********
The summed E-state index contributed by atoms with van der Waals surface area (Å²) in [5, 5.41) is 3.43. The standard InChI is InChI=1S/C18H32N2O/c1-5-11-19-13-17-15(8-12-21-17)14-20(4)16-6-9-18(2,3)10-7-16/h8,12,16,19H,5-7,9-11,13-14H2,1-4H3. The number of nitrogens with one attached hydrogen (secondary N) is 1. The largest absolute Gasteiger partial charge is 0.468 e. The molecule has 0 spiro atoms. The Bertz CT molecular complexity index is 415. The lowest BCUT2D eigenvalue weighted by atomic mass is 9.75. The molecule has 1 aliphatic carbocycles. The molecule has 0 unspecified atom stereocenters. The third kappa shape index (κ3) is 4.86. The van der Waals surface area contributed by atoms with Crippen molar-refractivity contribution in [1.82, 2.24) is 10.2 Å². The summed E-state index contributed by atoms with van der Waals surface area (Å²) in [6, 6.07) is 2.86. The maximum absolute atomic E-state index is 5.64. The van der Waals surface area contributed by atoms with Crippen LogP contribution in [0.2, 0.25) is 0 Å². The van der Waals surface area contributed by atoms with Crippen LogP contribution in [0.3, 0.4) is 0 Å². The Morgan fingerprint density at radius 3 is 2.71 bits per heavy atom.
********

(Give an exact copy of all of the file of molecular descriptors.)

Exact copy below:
The summed E-state index contributed by atoms with van der Waals surface area (Å²) in [5, 5.41) is 3.43. The standard InChI is InChI=1S/C18H32N2O/c1-5-11-19-13-17-15(8-12-21-17)14-20(4)16-6-9-18(2,3)10-7-16/h8,12,16,19H,5-7,9-11,13-14H2,1-4H3. The number of nitrogens with one attached hydrogen (secondary N) is 1. The largest absolute Gasteiger partial charge is 0.468 e. The molecule has 0 spiro atoms. The Bertz CT molecular complexity index is 415. The lowest BCUT2D eigenvalue weighted by atomic mass is 9.75. The molecule has 1 aliphatic carbocycles. The molecule has 0 unspecified atom stereocenters. The third kappa shape index (κ3) is 4.86. The van der Waals surface area contributed by atoms with Crippen molar-refractivity contribution in [1.82, 2.24) is 10.2 Å². The summed E-state index contributed by atoms with van der Waals surface area (Å²) in [6, 6.07) is 2.86. The maximum absolute atomic E-state index is 5.64. The van der Waals surface area contributed by atoms with Crippen LogP contribution in [0.2, 0.25) is 0 Å². The van der Waals surface area contributed by atoms with Crippen LogP contribution in [0.3, 0.4) is 0 Å². The Morgan fingerprint density at radius 3 is 2.71 bits per heavy atom.